Old School Runescape Review: How to Play and How To Farm Gold in OSRS?

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December 2, 2021
13 minutes
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By Jonny Gamer

Most MMOs take you into a campaign where the most important characters, areas, and actions are introduced, and only then do they take the leash off and tell you to do whatever you want. This is the last bit where Old School Runescape begins. It’s a sandbox MMORPG that’s deliberately flimsy and frighteningly inarticulate. You go through a five-minute lesson that teaches you the absolute minimum, and then you unceremoniously peek into your hometown of Lambridge. It’s a game where you have to add a wiki to your bookmarks before you can get anywhere. But if you’re willing to go through a harsh learning curve, and if you find that Runescape’s sense of freedom of adventure is liberating rather than overwhelming, you may well find your everlasting game.

Old School Runescape Review: How to Play and How To Farm Gold in OSRS?

One of the reasons Old School Runescape explains itself so poorly comes down to its legacy. Ten years ago, there was no Old School Runescape. There was only Runescape. But after a major update completely overhauled Runescape and turned it into what is now commonly referred to as Runescape 3, Jagex conducted a poll to see if players wanted independent servers on which they could play Runescape, as they did that day. Nearly 500,000 people said yes, and Old School Runescape was born. So, a tedious tutorial is more than enough for people who have played Runescape before (like me). However, Old School can still help new players a little better because it’s completely different from other MMOs.

There are no classes, to begin with, just skills. Each person has 23 of the same skills, which can generally be grouped into combat skills such as Strength and Distant Combat, crafting skills such as Herblore and Fletching, and gathering skills such as Fishing and Mining. All skills start at level one and go up to 99 when you gain experience by dealing damage, creating potions, catching fish, and so on. In other words, you are not a mage, you have high magic. You are not a warrior, you have high attack, strength, and defense. Your skills reflect your style of play, but there is no clear division between character types. Everyone is encouraged to level up all of their skills, and the ultimate goal of most players is to get them all to 99.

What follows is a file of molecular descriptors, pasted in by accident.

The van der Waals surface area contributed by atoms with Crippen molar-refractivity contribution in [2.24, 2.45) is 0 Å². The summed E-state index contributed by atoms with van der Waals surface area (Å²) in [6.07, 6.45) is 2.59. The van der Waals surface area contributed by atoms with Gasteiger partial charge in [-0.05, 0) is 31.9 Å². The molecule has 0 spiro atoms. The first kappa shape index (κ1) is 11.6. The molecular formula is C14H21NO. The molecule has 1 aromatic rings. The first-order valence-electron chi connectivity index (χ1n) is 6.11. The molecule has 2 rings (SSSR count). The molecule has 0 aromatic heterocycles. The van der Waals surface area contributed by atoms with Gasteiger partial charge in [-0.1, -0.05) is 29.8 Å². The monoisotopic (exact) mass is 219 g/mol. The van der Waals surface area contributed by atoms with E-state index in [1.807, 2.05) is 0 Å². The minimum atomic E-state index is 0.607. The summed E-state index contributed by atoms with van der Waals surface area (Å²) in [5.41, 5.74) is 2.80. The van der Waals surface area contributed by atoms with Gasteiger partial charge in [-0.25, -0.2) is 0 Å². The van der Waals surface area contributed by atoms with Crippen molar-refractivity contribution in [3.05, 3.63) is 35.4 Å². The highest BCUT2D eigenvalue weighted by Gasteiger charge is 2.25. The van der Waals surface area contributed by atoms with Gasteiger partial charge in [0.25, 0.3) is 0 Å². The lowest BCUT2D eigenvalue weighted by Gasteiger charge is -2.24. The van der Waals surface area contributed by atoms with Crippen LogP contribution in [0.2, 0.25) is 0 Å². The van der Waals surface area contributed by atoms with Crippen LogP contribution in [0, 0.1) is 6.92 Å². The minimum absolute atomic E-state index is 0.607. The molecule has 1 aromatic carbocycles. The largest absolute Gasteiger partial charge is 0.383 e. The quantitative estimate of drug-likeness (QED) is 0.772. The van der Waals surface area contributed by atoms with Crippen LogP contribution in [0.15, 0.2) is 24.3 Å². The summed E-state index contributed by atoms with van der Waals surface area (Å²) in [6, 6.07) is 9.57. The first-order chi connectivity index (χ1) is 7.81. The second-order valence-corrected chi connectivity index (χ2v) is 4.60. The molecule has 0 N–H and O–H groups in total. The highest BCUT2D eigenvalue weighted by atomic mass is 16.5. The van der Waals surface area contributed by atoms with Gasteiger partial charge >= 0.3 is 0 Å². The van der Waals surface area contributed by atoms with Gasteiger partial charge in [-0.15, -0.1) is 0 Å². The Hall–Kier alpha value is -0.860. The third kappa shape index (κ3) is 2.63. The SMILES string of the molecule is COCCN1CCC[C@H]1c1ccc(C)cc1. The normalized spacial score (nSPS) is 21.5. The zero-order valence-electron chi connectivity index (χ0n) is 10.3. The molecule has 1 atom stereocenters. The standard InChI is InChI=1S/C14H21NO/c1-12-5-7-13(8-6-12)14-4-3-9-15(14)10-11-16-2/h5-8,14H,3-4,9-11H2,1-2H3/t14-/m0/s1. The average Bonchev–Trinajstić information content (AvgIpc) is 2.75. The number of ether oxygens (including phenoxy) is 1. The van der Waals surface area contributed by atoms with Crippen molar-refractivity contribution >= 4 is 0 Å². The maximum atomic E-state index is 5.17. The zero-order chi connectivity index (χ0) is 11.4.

Old School Runescape also does not play like most MMOs. It lacks the usual set of skill bars, hotkeys, and recovery times. It feels more like an old-school cRPG. It is presented in simple, literal terms and is almost entirely mouse-driven. The world is laid out on a grid, and to move your character, you click on the square you want to move to. To talk to an NPC, you select the “Talk to” option. To attack a monster, you click on its “Attack” option. You can do almost anything without touching the keyboard, although it’s much easier to play if you set up some shortcuts.

Gold farming or buying? – How do I get OSRS gold

In Old School RuneScape, as in many popular games, the calculating coin is in-game gold. You can get it by logging, fishing, PvP battles, hunting powerful beasts, and many other ways. The more difficult the task, the more advanced skills are needed.

For those who want to get a big kush at once, without long farming and dubious deals, we recommend paying attention to MmoGah and buy OSRS gold from them. This service for many years legally and safely sells in-game services for games like Old School RuneScape.